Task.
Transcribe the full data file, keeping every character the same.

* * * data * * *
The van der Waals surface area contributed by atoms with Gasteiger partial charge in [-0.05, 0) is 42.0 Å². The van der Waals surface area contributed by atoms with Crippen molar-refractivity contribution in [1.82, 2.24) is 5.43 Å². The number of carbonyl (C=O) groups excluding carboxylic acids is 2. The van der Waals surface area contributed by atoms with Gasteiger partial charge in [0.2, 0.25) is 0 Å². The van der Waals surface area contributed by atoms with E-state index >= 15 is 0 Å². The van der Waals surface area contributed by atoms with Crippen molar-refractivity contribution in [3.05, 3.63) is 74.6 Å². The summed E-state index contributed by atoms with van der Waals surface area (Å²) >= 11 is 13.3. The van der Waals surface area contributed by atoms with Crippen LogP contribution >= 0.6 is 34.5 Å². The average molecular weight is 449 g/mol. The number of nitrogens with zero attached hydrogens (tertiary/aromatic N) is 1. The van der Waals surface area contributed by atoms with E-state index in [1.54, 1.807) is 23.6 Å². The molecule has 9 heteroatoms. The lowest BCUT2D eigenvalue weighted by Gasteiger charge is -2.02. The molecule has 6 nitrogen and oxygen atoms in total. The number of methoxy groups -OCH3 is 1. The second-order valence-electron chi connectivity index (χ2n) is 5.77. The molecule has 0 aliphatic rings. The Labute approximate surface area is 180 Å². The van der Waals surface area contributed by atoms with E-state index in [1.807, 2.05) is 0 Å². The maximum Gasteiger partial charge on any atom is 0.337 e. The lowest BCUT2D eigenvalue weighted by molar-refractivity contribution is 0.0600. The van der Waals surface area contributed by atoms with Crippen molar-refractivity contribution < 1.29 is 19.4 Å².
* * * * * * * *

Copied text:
The van der Waals surface area contributed by atoms with Gasteiger partial charge in [-0.05, 0) is 42.0 Å². The van der Waals surface area contributed by atoms with Crippen molar-refractivity contribution in [1.82, 2.24) is 5.43 Å². The number of carbonyl (C=O) groups excluding carboxylic acids is 2. The van der Waals surface area contributed by atoms with Gasteiger partial charge in [0.2, 0.25) is 0 Å². The van der Waals surface area contributed by atoms with E-state index >= 15 is 0 Å². The van der Waals surface area contributed by atoms with Crippen molar-refractivity contribution in [3.05, 3.63) is 74.6 Å². The summed E-state index contributed by atoms with van der Waals surface area (Å²) >= 11 is 13.3. The van der Waals surface area contributed by atoms with Crippen LogP contribution >= 0.6 is 34.5 Å². The average molecular weight is 449 g/mol. The number of nitrogens with zero attached hydrogens (tertiary/aromatic N) is 1. The van der Waals surface area contributed by atoms with E-state index in [1.54, 1.807) is 23.6 Å². The molecule has 9 heteroatoms. The lowest BCUT2D eigenvalue weighted by Gasteiger charge is -2.02. The molecule has 6 nitrogen and oxygen atoms in total. The number of methoxy groups -OCH3 is 1. The second-order valence-electron chi connectivity index (χ2n) is 5.77. The molecule has 0 aliphatic rings. The Labute approximate surface area is 180 Å². The van der Waals surface area contributed by atoms with E-state index in [1.807, 2.05) is 0 Å². The maximum Gasteiger partial charge on any atom is 0.337 e. The lowest BCUT2D eigenvalue weighted by molar-refractivity contribution is 0.0600. The van der Waals surface area contributed by atoms with Crippen molar-refractivity contribution < 1.29 is 19.4 Å².